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Respect for Learners as Decision Makers

Respecting learners as decision makers of their own learning is a principle that involves the recognition that adults are in fact decision makers in a large part of their lives. This article is a continuation of my previous article about twelve principles that should be acquired by teachers in teaching English; need assessment, safety, sound relationships, sequence of content and reinforcement, praxis, and next is respect for learners as decision makers. Healthy adults desire to be subjects or decision makers and resist being treated as objects, something that can be used by someone else. In dialogue education, we assume that people are not designed to be used by others. Adults need to understand that they themselves decide what occurs for them in the learning event. The dialogue of learning is between two adults: teacher and student, learner and learner. For example, new content in a course can be shown to the learners with the question: What else do you feel you need to learn about this topic? This approach makes the content an open system inviting critical analysis, editing, and additions by adult learners. Quantum thinking goes beyond the subject-object dichotomy to recognize that inclusive respect honors all people as subjects in a universe of subject entities. As subjects, we evoke the world we perceive.
Here are some examples of ways to show learners they are respected as decision makers. When teaching something such as the facts of national history, we can always offer an open question that provides the vital element of choice: “Here are the dates of important events in the history of this nation. Which one seems the most important to you in terms of reaching independence? Why did you choose that date?” Before teaching the steps in a new computer program, the teacher can ask: “Which of these steps seems like it is going to be most useful to you in your work?” This question invites both teacher and learners to approach the learning as subjects. In teaching adults the personnel processes of a corporation in a job related orientation program, the instructor can begin by asking an open question: “Here is our company process for taking sick leave. Look at all the steps. Which ones would be difficult for you? How does this process differ from the process you knew in another organization you worked for?”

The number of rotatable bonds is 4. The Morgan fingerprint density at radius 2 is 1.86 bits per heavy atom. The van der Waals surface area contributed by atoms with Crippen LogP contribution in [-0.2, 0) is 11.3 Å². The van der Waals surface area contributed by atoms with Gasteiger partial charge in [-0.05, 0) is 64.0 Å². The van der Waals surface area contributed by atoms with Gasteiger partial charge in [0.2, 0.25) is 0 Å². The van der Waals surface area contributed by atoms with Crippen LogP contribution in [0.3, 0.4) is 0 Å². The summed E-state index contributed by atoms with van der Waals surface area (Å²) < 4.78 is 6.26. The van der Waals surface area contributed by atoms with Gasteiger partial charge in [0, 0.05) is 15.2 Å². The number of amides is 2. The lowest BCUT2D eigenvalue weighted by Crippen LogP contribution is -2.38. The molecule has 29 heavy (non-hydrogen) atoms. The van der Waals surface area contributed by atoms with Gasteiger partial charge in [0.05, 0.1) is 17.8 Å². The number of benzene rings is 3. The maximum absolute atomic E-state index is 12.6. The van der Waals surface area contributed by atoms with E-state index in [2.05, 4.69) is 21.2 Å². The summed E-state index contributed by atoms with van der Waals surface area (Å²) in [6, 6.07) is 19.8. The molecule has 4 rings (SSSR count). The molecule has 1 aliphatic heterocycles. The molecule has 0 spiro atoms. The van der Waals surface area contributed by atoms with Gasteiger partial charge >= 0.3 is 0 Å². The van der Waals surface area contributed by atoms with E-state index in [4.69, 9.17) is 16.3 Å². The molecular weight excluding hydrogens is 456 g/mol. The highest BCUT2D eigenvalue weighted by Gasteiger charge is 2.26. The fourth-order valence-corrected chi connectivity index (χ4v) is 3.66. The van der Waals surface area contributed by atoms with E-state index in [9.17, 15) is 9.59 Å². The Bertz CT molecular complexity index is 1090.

In approaching adult learners as subjects, the teacher must distinguish between their suggestions and their decisions. This is called the distinction between a consultative voice (a suggestion) and a deliberative voice (a decision). Engaging adults in their own learning means engage them as subjects of that learning. At times they offer suggestions; at times they make decisions. It is essential that we be clear about the difference.
Being perceived as the subject of one’s own learning is powerful motivation to learning creatively. How can we offer adult learners as many opportunities for choice as possible? One practical guide is this. Don’t ever do what the learner can do; don’t ever decide what the learner can decide. As we shall see when we examine the principle of engagement, the learning is in the doing and the deciding.
Teachers must be careful not to steal that learning opportunity from the adult learner. The example in Nepal (Chapter Nine) points out how one man’s feeling himself the subject of his learning enhanced his development of the knowledge, skills, and attitudes being taught. What happens if we recognize learners as subjects? It can mean a radical change in our way of teaching. It can lead to radical changes in the effect of teaching: fewer dropouts, for example, as learners feel themselves respected and important decision makers in their own learning. It can mean more measurable results of the learning process, as learners know they know because they have chosen to do what they are learning. It can mean better use of financial and human resources, as adult learners practice making healthy decisions in the learning process. Joye Norris, a master of dialogue education, tells of the powerful results she has seen when learners are invited to “raise their own voices” and hear themselves, often for the first time. Paulo Freire, Brazilian educator, titled one of his books Cultural Action for Freedom (1970). Inviting learners to be subjects of their own learning is indeed the practice of freedom.

Adopted from Jane Vella’s book

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